I never met Charles Colson. But the ministry he started played a pivotal role in my life. I don’t know that I would ever have gotten involved in prison ministry some 20 years ago were it not for Prison Fellowship.
At that time I was a grad student. I had gradually formed a desire to be involved in what I term “Matthew 25 ministries”—feeding the hungry, clothing the naked, visiting the sick and imprisoned. For whatever reason, it was visiting the imprisoned that drew my attention.
I didn’t know anyone who was involved in prison ministry, and I didn’t really know where to start. I had quite a bit on my plate as a doctoral student. I needed to take my comprehensive exams to be admitted to candidacy, and then I needed to write my dissertation. I told myself that I needed to take care of those hurdles first, then I’d get involved in prison ministry.
But then I thought about how I hoped I’d be hired as an assistant professor at a “publish or perish” research university, and get married, and have children. In my mind I pictured myself at the end of my life, still rationalizing what I had always meant to do, but never did. The very next day I wrote a letter to the national Prison Fellowship headquarters asking for contact information for the regional PF ministry.
I am unsure what I would have done without Prison Fellowship. PF had a national presence. Most prison ministries are local; I wouldn’t have known even how to find a local ministry, and I wouldn’t know whether any would want or even accept my participation. (I have rarely met in-prison volunteers who weren’t Baptists of one sort or another, members of independent fundamentalist churches, or Pentecostals. My Missouri-Synod Lutheranism is usually suspect in these circles.)
The national PF headquarters connected me with the regional ministry, which ran a training program and helped me with the logistics of getting into the state’s system of prison volunteers.
I first went in as a facilitator for one of PF’s weekend in-prison seminars. The prison was fifty or sixty miles from where I lived, so I got up early on Saturday morning to get to the prison in plenty of time before we were to go in. (Prisons aren’t really set up for late-arriving volunteers to dribble in throughout the morning.)
The gothic style of the prison looked all the more foreboding in the overcast early morning gray. Years later I initially wondered whether the prison was where The Shawshank Redemption was filmed. (It wasn’t—but it could have been.)
After going through security, the prison staff herded the small group of volunteers through a narrow hall, and then through a large, metal door into an even smaller hallway, with another metal door closed at the other end of the hall. The first door shut behind me with a “clang” sufficient for Hollywood.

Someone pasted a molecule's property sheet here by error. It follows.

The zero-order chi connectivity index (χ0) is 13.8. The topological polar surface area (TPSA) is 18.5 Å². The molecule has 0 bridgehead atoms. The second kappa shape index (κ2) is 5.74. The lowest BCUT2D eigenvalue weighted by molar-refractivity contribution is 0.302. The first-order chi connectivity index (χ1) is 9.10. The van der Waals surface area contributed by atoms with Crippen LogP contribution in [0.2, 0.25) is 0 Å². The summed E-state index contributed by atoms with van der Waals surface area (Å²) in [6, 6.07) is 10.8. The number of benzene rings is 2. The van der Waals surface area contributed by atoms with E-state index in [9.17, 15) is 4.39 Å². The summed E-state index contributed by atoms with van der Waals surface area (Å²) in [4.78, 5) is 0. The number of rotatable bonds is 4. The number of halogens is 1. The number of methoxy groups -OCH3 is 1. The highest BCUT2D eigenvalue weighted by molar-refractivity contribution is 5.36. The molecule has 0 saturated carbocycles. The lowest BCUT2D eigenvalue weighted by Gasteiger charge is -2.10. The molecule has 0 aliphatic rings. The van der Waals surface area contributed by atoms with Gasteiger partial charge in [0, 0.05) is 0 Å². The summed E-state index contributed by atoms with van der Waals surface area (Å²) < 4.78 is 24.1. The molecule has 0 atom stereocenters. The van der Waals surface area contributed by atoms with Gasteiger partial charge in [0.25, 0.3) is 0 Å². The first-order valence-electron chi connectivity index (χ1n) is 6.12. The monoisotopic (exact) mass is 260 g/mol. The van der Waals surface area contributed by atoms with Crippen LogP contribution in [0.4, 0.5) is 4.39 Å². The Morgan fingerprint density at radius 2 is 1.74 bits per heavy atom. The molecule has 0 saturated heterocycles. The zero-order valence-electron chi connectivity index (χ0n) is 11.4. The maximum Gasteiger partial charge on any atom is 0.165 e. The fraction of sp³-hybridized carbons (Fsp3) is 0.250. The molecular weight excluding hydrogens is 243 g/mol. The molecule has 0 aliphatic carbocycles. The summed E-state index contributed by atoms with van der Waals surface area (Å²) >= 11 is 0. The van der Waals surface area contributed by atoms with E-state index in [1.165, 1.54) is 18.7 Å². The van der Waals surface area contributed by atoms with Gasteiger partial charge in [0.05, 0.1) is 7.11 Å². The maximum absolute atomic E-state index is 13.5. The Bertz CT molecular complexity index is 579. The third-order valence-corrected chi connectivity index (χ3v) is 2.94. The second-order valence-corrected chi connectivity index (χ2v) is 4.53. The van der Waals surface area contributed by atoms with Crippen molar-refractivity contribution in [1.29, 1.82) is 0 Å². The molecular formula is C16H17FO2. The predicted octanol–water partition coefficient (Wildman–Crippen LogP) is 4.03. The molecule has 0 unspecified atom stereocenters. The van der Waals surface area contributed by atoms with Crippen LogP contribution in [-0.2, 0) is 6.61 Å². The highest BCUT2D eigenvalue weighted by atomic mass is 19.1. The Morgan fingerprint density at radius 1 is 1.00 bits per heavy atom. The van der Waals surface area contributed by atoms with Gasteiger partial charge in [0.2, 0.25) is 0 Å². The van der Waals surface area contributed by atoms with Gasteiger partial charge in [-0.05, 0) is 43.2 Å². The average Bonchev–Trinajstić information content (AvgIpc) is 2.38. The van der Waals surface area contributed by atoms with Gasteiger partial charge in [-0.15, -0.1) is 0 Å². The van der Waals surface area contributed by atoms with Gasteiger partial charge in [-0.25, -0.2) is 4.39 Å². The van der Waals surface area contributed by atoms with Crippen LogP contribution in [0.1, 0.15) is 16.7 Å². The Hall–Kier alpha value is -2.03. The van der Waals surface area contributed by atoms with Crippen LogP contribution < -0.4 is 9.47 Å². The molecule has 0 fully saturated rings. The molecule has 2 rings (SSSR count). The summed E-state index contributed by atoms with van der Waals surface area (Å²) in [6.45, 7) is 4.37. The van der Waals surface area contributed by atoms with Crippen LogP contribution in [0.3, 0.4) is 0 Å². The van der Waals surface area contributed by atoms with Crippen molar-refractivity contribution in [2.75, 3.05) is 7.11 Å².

The leader took us through the materials, and we broke into small groups to talk, read, and pray. We repeated on Sunday. Nothing momentous happened that weekend, but it was a good weekend. I got to meet a couple of men whom I didn’t know before. And that really was (and is) my goal.
In Matthew 25 Jesus says “I was in prison and you came to me.” He doesn’t say that he was in prison and you preached to me, or that you came to make me a better person, or that you came and taught me “principles for living.” Now maybe some of that other stuff happens—I hope it does—but that other stuff isn’t the reason for prison ministry.
The way I see it is that there are Christian brothers on the inside of prisons, and I go to visit them as I go to visit my friends on the outside. I don’t visit my friends on the outside to preach to them, or to try to make them better people, or to teach them anything. To be sure, all of that can happen to them through me, and to me through them. But that other stuff is incidental to visiting them as a friend, whether on the outside or on the inside. In Christian fellowship we change each other as we meet Christ in one another—me as much as the men I visit on the inside.
Meeting Jesus inside prison walls is one of the greatest gifts I’ve received in my life. After my start with Prison Fellowship I worked with other prison ministries, and ultimately organized my own (modest) local ministry—a step that would have been utterly inconceivable to me twenty years ago.
Perhaps I would still have stumbled into all of this even without Prison Fellowship. But I don’t know that I would have. Without PF it would have been easy for me to have excused and rationalized not going into prison year after year—and all the while maintaining the best of intentions to go in “some day.” So I’m more than happy to give credit where credit is due. For the privilege I have been given to go to Christ’s brothers inside prison walls, I am eternally thankful to my Lord, and to his servant, Charles Colson.
James R. Rogers is department head and associate professor of political science at Texas A&M University. He leads the “New Man” prison ministry at the Hamilton Unit in Bryan, Texas, and serves on the Board of Directors for the Texas District of the Lutheran Church-Missouri Synod.
Stephanos Bibas, Colson’s Enduring Legacy
Thomas G. Guarino, A Catholic Appreciation of Chuck Colson
Become a fan of First Things on Facebook, subscribe to First Things via RSS, and follow First Things on Twitter.